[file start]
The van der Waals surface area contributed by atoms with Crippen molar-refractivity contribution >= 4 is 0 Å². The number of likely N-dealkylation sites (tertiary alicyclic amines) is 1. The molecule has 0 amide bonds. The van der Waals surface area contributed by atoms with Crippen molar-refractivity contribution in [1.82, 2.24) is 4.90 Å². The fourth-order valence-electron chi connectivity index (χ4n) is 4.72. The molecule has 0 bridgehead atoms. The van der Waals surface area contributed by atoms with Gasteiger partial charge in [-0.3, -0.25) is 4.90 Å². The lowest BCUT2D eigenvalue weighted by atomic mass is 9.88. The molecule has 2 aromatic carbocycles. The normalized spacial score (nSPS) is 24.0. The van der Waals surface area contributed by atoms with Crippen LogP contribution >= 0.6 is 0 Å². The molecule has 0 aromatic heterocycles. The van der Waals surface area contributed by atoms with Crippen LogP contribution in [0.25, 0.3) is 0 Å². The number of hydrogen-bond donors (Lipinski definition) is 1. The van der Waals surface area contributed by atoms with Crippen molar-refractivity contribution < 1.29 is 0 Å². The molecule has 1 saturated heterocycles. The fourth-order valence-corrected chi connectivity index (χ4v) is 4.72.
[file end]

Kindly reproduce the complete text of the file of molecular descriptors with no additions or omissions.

The van der Waals surface area contributed by atoms with Crippen molar-refractivity contribution >= 4 is 0 Å². The number of likely N-dealkylation sites (tertiary alicyclic amines) is 1. The molecule has 0 amide bonds. The van der Waals surface area contributed by atoms with Crippen molar-refractivity contribution in [1.82, 2.24) is 4.90 Å². The fourth-order valence-electron chi connectivity index (χ4n) is 4.72. The molecule has 0 bridgehead atoms. The van der Waals surface area contributed by atoms with Gasteiger partial charge in [-0.3, -0.25) is 4.90 Å². The lowest BCUT2D eigenvalue weighted by atomic mass is 9.88. The molecule has 2 aromatic carbocycles. The normalized spacial score (nSPS) is 24.0. The van der Waals surface area contributed by atoms with Crippen LogP contribution >= 0.6 is 0 Å². The molecule has 0 aromatic heterocycles. The van der Waals surface area contributed by atoms with Crippen LogP contribution in [0.25, 0.3) is 0 Å². The number of hydrogen-bond donors (Lipinski definition) is 1. The van der Waals surface area contributed by atoms with Crippen molar-refractivity contribution < 1.29 is 0 Å². The molecule has 1 saturated heterocycles. The fourth-order valence-corrected chi connectivity index (χ4v) is 4.72.